Supply Chain Management isn’t always easy
January 11, 2016
By now you have heard of the E. coli outbreak that sickened more than 50 Chipotle customers. Even though a specific cause has not been identified, the handling and transportation of fresh meats and vegetables may have contributed to the rash of sicknesses linked to Chipotle. The logistics of moving fresh food across the country is daunting in good weather; throw in storms, refrigeration unit breakdowns and rail delays and you have the recipe for not-so-fresh foods reaching restaurants. With Chipotle, they are changing the way they handle their food to minimize further outbreaks. According to Candice Choi, an AP Food Industry Writer, Chipotle prided themselves on “fresh produce and meats rather than frozen,” and traditional cooking methods instead of “automation.” Chipotle noted that perhaps this made them more prone to foodborne illnesses.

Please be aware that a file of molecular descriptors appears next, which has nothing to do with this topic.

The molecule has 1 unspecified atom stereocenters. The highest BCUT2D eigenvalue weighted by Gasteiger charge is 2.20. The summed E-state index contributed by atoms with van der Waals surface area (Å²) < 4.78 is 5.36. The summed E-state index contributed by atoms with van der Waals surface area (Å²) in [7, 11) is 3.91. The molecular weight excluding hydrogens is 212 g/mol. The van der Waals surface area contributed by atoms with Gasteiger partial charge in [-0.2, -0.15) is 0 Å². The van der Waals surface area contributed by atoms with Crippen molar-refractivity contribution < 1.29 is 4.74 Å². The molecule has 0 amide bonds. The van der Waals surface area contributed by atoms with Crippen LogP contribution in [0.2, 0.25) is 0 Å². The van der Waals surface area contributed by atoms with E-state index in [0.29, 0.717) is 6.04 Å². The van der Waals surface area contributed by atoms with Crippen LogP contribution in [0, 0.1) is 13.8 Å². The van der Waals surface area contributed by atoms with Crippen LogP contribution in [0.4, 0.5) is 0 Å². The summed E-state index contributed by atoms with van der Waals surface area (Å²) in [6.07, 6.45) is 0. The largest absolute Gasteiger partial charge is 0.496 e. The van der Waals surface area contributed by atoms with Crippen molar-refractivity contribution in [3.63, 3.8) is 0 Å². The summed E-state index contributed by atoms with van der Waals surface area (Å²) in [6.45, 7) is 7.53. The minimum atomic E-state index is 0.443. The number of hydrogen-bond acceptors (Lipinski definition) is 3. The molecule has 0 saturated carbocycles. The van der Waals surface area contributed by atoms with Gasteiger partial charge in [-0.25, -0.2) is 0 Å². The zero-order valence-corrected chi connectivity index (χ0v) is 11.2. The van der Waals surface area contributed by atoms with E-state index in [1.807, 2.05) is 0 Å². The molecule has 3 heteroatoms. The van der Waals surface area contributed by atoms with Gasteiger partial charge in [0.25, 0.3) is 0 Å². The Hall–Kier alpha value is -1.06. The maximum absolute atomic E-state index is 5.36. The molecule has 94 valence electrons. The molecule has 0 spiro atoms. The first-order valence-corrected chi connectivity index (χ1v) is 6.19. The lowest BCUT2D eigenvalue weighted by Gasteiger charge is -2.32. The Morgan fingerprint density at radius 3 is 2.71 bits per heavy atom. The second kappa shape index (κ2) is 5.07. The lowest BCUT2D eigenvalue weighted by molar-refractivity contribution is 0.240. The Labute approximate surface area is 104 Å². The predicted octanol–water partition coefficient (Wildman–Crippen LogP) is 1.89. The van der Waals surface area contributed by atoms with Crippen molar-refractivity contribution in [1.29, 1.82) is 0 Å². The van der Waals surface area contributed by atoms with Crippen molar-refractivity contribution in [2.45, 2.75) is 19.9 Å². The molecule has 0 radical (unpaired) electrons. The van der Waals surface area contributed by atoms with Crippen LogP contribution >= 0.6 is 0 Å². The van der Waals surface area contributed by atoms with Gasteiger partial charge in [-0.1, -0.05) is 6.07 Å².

To tighten quality control of their foods, Chipotle spokesman Chris Arnold said they are implementing the following changes:
• Cheese will now arrive in restaurants shredded.
• Ingredients like onions will be macerated with lemon or lime juice to kill germs.
• 60 samples of every 2,000 lbs of steak will be tested before being shipped to stores.
• Tomatoes, cilantro and other ingredients will be chopped in centralized locations rather than in stores.
• Onions, along with lemons, limes and jalapenos will remain chopped in restaurants but will be blanched to kill germs.
Chipotle’s website lists other actions have been taken as well:
• Conducted additional deep cleaning and sanitization in all of the restaurants nationwide.
• Confirmed that none of the employees in these restaurants had E. coli.
• Implemented additional safety procedures, and audits, in all of its 2,000 restaurants to ensure that robust food safety standards are in place.